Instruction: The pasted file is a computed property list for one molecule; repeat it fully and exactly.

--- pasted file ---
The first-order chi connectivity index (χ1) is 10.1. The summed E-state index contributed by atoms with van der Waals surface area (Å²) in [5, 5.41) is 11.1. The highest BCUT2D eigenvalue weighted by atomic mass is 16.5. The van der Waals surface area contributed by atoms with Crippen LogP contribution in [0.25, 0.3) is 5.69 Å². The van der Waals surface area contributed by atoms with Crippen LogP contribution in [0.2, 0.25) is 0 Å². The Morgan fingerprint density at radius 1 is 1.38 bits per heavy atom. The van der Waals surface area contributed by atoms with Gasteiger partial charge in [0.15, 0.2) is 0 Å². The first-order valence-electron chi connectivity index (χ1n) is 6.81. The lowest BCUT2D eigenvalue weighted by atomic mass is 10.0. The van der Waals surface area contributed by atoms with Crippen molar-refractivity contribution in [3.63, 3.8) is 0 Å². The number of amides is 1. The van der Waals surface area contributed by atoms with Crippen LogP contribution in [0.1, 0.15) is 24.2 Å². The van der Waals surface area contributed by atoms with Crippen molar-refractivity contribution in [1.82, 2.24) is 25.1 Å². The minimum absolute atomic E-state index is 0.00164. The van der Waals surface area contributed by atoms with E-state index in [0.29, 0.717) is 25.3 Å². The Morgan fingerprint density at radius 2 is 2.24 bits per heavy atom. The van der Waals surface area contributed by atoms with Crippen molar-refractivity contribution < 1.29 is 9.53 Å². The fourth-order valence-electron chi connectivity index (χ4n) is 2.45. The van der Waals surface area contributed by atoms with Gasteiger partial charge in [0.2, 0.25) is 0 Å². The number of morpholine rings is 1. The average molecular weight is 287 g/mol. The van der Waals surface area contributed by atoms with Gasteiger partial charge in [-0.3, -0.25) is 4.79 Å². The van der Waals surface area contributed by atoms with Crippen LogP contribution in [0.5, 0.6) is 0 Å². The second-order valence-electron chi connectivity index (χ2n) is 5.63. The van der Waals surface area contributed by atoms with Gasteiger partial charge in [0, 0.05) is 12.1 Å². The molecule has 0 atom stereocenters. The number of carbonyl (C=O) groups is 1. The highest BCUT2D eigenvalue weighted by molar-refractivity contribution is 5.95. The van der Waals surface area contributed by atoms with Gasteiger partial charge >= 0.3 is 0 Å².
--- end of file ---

The first-order chi connectivity index (χ1) is 10.1. The summed E-state index contributed by atoms with van der Waals surface area (Å²) in [5, 5.41) is 11.1. The highest BCUT2D eigenvalue weighted by atomic mass is 16.5. The van der Waals surface area contributed by atoms with Crippen LogP contribution in [0.25, 0.3) is 5.69 Å². The van der Waals surface area contributed by atoms with Crippen LogP contribution in [0.2, 0.25) is 0 Å². The Morgan fingerprint density at radius 1 is 1.38 bits per heavy atom. The van der Waals surface area contributed by atoms with Gasteiger partial charge in [0.15, 0.2) is 0 Å². The first-order valence-electron chi connectivity index (χ1n) is 6.81. The lowest BCUT2D eigenvalue weighted by atomic mass is 10.0. The van der Waals surface area contributed by atoms with Crippen molar-refractivity contribution in [3.63, 3.8) is 0 Å². The number of amides is 1. The van der Waals surface area contributed by atoms with Crippen LogP contribution in [0.1, 0.15) is 24.2 Å². The van der Waals surface area contributed by atoms with Crippen molar-refractivity contribution in [1.82, 2.24) is 25.1 Å². The minimum absolute atomic E-state index is 0.00164. The van der Waals surface area contributed by atoms with E-state index in [0.29, 0.717) is 25.3 Å². The Morgan fingerprint density at radius 2 is 2.24 bits per heavy atom. The van der Waals surface area contributed by atoms with Crippen molar-refractivity contribution < 1.29 is 9.53 Å². The fourth-order valence-electron chi connectivity index (χ4n) is 2.45. The van der Waals surface area contributed by atoms with Gasteiger partial charge in [0.2, 0.25) is 0 Å². The number of morpholine rings is 1. The average molecular weight is 287 g/mol. The van der Waals surface area contributed by atoms with Gasteiger partial charge in [-0.3, -0.25) is 4.79 Å². The van der Waals surface area contributed by atoms with Crippen LogP contribution in [0.5, 0.6) is 0 Å². The second-order valence-electron chi connectivity index (χ2n) is 5.63. The van der Waals surface area contributed by atoms with Gasteiger partial charge in [0, 0.05) is 12.1 Å². The molecule has 0 atom stereocenters. The number of carbonyl (C=O) groups is 1. The highest BCUT2D eigenvalue weighted by molar-refractivity contribution is 5.95. The van der Waals surface area contributed by atoms with Gasteiger partial charge >= 0.3 is 0 Å².